Laryngologist and endocrine surgeon Vaninder Dhillon recaps a panel discussion focusing on the management of issues related to voice, swallowing and breathing after thyroid and parathyroid surgery that was held at the AAO-HNSF 2020 virtual annual meeting.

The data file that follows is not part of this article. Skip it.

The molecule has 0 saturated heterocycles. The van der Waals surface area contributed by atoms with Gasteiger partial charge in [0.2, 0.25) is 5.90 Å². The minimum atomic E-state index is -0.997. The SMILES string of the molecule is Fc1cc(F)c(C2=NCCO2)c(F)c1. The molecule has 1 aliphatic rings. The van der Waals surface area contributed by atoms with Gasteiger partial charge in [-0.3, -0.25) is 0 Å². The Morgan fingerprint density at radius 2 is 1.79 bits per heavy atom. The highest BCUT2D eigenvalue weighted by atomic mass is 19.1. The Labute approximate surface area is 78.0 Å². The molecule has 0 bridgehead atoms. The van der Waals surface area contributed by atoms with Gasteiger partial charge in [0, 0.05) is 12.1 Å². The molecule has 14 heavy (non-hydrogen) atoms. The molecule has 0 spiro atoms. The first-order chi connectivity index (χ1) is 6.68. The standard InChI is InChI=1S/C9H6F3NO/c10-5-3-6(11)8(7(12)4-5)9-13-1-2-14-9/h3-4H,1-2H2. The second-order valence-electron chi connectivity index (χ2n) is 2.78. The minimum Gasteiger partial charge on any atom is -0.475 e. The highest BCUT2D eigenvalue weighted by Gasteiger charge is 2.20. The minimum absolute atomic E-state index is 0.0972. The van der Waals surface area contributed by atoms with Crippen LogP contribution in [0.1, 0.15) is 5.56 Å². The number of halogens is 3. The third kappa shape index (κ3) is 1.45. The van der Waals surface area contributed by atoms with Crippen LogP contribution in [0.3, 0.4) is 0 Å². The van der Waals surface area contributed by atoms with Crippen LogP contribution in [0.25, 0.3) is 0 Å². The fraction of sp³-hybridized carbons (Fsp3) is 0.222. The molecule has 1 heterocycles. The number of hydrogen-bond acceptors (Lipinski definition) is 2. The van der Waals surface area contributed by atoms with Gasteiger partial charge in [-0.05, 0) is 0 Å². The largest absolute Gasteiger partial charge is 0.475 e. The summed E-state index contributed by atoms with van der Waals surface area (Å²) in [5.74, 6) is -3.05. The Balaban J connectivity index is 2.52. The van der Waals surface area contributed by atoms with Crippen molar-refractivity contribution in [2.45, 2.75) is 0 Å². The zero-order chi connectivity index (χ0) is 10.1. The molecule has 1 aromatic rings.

Hello, everyone. My name has been Inder Dylan, and I'm an assistant professor in the department of otolaryngology at Johns Hopkins. Within the divisions of Lauren Ecology, which is voice and swallow, as well as head and neck undercurrent surgery, which is thyroid and parathyroid surgery. Today, I'm going to be discussing a panel that I was on recently for the Academy of Otolaryngology on Thyroid and Parathyroid surgery. Particularly, this was a panel that discussed issues with voice swallowing and breathing, and patients who undergo thyroid and parathyroid surgery and how we can best identify and manage these patients early on. This is particularly important because a lot of patients have voiced swallowing and breathing concerns after surgery, and the reason for this to give some context is that the nerve that controls the ability of our vocal folds to move and for us to have good swallow function, that nerve is within the neck, in which the thyroid and parathyroid or sort of neighbors to and during dissection of the thyroid and parathyroid glands during surgery. Sometimes this nerve can get injured, Um, and it can cause dysfunction for patients. So we identify this as Lauren Jill Dysfunction or dysfunction of the lyrics or throat. So in terms of quality of life, our goals as surgeons and physicians is to provide the best outcomes for our patients. And so this panel identify two particularly important terms that are concepts in orderto sort of help and treat our patients. And those two concepts were immediate vocal cord paralysis or actual paralysis of the vocal cord after surgery. And how we can identify and treat this early on, as well as any other voice swallowing or breathing concerns patients might have, for which there is no true vocal cord paralysis. But there's still symptoms, and this we identified as partial dysfunction. So this panel grew out of a larger author panel on DWI is a discussion on how we can identify and treat these patients. In the larger scheme, we have a paper that is now been recently accepted. It has been identified and endorsed by the American Head and Neck Society and will be published by the end of the year in the Head and Neck journal. We look forward to working with our colleagues and treatment of our patients for better quality of life, and I particularly I'm very happy that we are combining voice swallow and breathing with had a neck endocrine surgery because this is a very important interest of my own, so I'm looking forward to the results and taking better care of our patients in the future.